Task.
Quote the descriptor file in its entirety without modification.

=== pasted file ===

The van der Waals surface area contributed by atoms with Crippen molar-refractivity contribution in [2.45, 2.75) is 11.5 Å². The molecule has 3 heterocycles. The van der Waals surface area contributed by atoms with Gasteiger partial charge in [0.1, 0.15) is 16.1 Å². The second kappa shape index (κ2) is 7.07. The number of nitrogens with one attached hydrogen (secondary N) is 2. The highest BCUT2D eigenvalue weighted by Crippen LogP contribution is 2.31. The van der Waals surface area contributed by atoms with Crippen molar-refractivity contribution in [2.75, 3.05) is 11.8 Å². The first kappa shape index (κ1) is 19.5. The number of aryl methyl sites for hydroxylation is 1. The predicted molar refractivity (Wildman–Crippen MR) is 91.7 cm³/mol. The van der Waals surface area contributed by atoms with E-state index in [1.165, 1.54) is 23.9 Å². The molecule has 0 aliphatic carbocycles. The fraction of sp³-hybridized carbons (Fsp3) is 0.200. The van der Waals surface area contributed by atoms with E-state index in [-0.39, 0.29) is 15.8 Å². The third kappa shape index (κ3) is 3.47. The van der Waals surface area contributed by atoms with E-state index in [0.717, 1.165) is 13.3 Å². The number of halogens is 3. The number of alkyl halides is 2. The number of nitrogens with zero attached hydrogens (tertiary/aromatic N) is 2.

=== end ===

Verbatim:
The van der Waals surface area contributed by atoms with Crippen molar-refractivity contribution in [2.45, 2.75) is 11.5 Å². The molecule has 3 heterocycles. The van der Waals surface area contributed by atoms with Gasteiger partial charge in [0.1, 0.15) is 16.1 Å². The second kappa shape index (κ2) is 7.07. The number of nitrogens with one attached hydrogen (secondary N) is 2. The highest BCUT2D eigenvalue weighted by Crippen LogP contribution is 2.31. The van der Waals surface area contributed by atoms with Crippen molar-refractivity contribution in [2.75, 3.05) is 11.8 Å². The first kappa shape index (κ1) is 19.5. The number of aryl methyl sites for hydroxylation is 1. The predicted molar refractivity (Wildman–Crippen MR) is 91.7 cm³/mol. The van der Waals surface area contributed by atoms with E-state index in [1.165, 1.54) is 23.9 Å². The molecule has 0 aliphatic carbocycles. The fraction of sp³-hybridized carbons (Fsp3) is 0.200. The van der Waals surface area contributed by atoms with E-state index in [-0.39, 0.29) is 15.8 Å². The third kappa shape index (κ3) is 3.47. The van der Waals surface area contributed by atoms with E-state index in [0.717, 1.165) is 13.3 Å². The number of halogens is 3. The number of alkyl halides is 2. The number of nitrogens with zero attached hydrogens (tertiary/aromatic N) is 2.